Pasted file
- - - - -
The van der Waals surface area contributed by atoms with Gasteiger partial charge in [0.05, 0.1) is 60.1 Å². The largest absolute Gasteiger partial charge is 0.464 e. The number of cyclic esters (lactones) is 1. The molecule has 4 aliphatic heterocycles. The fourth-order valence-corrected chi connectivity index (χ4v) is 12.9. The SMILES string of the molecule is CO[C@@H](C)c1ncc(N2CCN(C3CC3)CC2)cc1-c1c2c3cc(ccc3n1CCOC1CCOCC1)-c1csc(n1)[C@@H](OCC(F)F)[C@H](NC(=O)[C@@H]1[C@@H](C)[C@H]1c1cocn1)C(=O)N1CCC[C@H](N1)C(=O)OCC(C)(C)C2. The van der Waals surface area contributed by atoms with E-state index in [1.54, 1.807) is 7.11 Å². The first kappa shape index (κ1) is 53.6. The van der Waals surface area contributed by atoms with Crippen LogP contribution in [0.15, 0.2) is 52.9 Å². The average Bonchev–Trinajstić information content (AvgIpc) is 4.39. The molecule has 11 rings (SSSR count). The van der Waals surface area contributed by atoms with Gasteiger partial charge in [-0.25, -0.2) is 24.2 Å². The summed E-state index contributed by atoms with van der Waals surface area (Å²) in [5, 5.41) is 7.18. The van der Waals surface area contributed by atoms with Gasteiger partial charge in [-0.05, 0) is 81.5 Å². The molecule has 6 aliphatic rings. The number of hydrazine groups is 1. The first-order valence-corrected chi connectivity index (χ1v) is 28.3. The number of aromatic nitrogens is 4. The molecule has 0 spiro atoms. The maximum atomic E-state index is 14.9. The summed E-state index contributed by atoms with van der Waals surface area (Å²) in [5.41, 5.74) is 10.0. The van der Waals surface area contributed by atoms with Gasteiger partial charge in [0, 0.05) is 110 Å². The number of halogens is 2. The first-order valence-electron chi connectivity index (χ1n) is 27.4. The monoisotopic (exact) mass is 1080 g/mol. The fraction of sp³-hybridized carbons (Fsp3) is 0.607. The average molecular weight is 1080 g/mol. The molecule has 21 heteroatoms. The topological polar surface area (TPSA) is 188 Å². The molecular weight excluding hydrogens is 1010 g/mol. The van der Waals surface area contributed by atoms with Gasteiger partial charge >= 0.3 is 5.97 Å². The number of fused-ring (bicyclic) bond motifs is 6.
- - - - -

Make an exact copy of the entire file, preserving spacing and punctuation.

The van der Waals surface area contributed by atoms with Gasteiger partial charge in [0.05, 0.1) is 60.1 Å². The largest absolute Gasteiger partial charge is 0.464 e. The number of cyclic esters (lactones) is 1. The molecule has 4 aliphatic heterocycles. The fourth-order valence-corrected chi connectivity index (χ4v) is 12.9. The SMILES string of the molecule is CO[C@@H](C)c1ncc(N2CCN(C3CC3)CC2)cc1-c1c2c3cc(ccc3n1CCOC1CCOCC1)-c1csc(n1)[C@@H](OCC(F)F)[C@H](NC(=O)[C@@H]1[C@@H](C)[C@H]1c1cocn1)C(=O)N1CCC[C@H](N1)C(=O)OCC(C)(C)C2. The van der Waals surface area contributed by atoms with E-state index in [1.54, 1.807) is 7.11 Å². The first kappa shape index (κ1) is 53.6. The van der Waals surface area contributed by atoms with Crippen LogP contribution in [0.15, 0.2) is 52.9 Å². The average Bonchev–Trinajstić information content (AvgIpc) is 4.39. The molecule has 11 rings (SSSR count). The van der Waals surface area contributed by atoms with Gasteiger partial charge in [-0.25, -0.2) is 24.2 Å². The summed E-state index contributed by atoms with van der Waals surface area (Å²) in [5, 5.41) is 7.18. The van der Waals surface area contributed by atoms with Gasteiger partial charge in [-0.05, 0) is 81.5 Å². The molecule has 6 aliphatic rings. The number of hydrazine groups is 1. The first-order valence-corrected chi connectivity index (χ1v) is 28.3. The number of aromatic nitrogens is 4. The molecule has 0 spiro atoms. The maximum atomic E-state index is 14.9. The summed E-state index contributed by atoms with van der Waals surface area (Å²) in [5.41, 5.74) is 10.0. The van der Waals surface area contributed by atoms with Gasteiger partial charge in [0, 0.05) is 110 Å². The number of halogens is 2. The first-order valence-electron chi connectivity index (χ1n) is 27.4. The monoisotopic (exact) mass is 1080 g/mol. The fraction of sp³-hybridized carbons (Fsp3) is 0.607. The average molecular weight is 1080 g/mol. The molecule has 21 heteroatoms. The topological polar surface area (TPSA) is 188 Å². The molecular weight excluding hydrogens is 1010 g/mol. The van der Waals surface area contributed by atoms with Gasteiger partial charge >= 0.3 is 5.97 Å². The number of fused-ring (bicyclic) bond motifs is 6.